Yesterday’s Times had a fine piece on the politics of Barack Obama’s position re Palestinians. In a speech last weekend, Obama spoke of Palestinian suffering. The Times made clear this was a misstep.
Yet by singling out Palestinian suffering on Sunday, Mr. Obama could be tempting fate with some Jewish voters. âAwarding
first place in the suffering matrix is odious and infelicitous,â said
Rabbi Steven Silver of Redondo Beach, Calif… âI think a lot of
Americans would find that comment offensive, too.
son, Jesse, a college student who supports Mrs. Clinton, said he was
spreading the word at the conference about Mr. Obamaâs remark. âItâs just clumsy of him to say that on the eve of the Aipac conference,â Jesse Silver said. âHis inexperience is showing.â
This is unfortunate on a number of levels. First, that American Jews embrace the idea of Jewish suffering, at a time when Jews are prospering in America in unprecedented manner, shows a removal from our American reality. Of course, unquestionably, Jews are suffering in Israel. But the ratio of deaths of Palestinians to deaths of Israelis is outsized, more than 25 to 1 in the Gaza fighting, and of course there are the grotesque conditions under which Palestinians live, and so, secondly, this emphasis on Jewish suffering demonstrates an indifference in the Jewish leadership here to Arab life. Third, the way that the rabbi’s son is recruited in these pro-Israel politics, to the point that he can righteously lecture a politician twice his age on rhetorical nuances, shows the pressure on the college-age generation to maintain the lobby. You’d think they might be more independent.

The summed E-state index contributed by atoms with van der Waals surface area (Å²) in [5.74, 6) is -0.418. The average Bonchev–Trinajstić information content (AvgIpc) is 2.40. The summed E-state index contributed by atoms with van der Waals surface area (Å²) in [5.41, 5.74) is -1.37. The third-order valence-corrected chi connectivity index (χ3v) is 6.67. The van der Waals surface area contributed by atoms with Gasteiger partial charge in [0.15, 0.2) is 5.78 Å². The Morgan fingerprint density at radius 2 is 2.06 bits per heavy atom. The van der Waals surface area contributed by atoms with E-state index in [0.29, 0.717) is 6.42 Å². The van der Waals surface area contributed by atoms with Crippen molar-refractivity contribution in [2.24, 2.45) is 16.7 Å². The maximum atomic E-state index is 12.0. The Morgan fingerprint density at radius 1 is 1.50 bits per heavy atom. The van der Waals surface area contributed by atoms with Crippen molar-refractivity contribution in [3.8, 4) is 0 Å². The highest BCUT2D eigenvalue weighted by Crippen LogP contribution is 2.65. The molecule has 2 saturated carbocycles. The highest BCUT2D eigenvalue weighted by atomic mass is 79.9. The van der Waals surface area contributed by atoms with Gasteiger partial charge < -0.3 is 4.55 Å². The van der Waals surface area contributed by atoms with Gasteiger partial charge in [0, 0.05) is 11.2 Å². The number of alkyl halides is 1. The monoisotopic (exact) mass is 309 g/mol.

Finally, the Times describes Hillary and Obama’s contest as one for Jewish votes. This is a euphemism. Long ago the Washington Post said that more than half of Democratic party funding was from Jews. I imagine the number is well above that in the center-left sweetspot that Obama and Clinton are competing for. It would be far more accurate, and informative, for the Times to explore the real competition here, for dough.